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There were 5 elephants and 4 of them were perfectly behaved while our one on the other hand had personality. It started with going bush to retrieve food by pulling leaves and branches off trees mid way along the trail, intensified when it stopped at a stream for a drink and sprayed Jill with the trunk/water thing you see in all the nature shows. The poor little mahout was pulling on the flimsy string but our flump had his own thoughts. At one point he stopped and held trunks with the girl elephant behind then they entered into a trumpeting session with their trunks in each other’s ears. We were having visions of two horny elephants going for it…all of this with us seated on their back.

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A bit later on our flump spied the banana trees and decided a snack was in order. So off the track, up the hill and into the banana trees he went…out little mahout was doing his best but had no chance. The flump started with a couple of banana leaves but they would not rip off the tree…so he took the whole tree…ripped it out of the ground…and carted it along behind us, munching away, while he walked along…all of this with us seated on his back. From here we popped out to the Pak Ou and Tham Ting caves and back to the elephant joint for lunch.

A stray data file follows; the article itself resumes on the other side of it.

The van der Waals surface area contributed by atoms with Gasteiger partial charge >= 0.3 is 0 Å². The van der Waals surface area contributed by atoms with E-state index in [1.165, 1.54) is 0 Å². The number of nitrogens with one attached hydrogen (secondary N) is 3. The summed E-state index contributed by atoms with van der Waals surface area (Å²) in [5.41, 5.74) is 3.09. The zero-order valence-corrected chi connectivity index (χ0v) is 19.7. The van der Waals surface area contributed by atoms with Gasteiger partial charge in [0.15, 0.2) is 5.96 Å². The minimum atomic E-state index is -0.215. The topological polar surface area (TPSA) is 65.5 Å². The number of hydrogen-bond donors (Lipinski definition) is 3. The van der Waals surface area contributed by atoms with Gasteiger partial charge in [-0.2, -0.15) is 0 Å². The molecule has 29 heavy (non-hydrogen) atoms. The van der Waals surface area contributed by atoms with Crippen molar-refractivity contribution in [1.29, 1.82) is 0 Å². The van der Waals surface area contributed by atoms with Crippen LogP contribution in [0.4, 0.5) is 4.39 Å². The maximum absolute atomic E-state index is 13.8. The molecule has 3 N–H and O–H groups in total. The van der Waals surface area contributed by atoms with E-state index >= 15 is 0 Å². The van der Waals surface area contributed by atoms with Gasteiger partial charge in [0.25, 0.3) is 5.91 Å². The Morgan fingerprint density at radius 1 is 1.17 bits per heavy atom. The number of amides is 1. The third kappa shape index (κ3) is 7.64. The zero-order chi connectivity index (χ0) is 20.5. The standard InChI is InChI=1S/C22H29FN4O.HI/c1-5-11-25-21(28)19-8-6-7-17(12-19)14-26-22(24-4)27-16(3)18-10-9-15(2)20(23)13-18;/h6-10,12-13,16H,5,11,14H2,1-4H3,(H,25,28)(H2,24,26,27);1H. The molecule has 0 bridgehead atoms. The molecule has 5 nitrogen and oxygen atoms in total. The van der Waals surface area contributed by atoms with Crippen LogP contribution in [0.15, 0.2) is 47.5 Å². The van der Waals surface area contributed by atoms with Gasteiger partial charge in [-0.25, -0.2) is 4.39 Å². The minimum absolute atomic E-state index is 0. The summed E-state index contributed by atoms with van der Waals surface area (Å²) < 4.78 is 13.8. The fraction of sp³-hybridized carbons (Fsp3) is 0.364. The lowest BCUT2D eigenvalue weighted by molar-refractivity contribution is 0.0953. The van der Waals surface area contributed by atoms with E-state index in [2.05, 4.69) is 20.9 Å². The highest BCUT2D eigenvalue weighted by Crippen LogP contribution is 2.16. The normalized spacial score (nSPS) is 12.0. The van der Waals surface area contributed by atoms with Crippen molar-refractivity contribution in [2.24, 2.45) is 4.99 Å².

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It was not included in the package we paid for…but the elephants were due a bath in the river and we happened to be there at the time…so they offered us to wash the elephants. We all got changed into out swimmers (a waterfall and swim were planned for later in the day) and climbed aboard the flumps. At this point I need to confess that bareback riding of an elephant is not for me. On my first attempt I had my legs in front of his ears, so when he flipped his ears forward (as they do to cool themselves) my legs flew forward and I started sliding off his neck. The second attempt he decided to put his head down to grab some sugar cane and a-sliding I went again…I gave up and walked along beside him instead.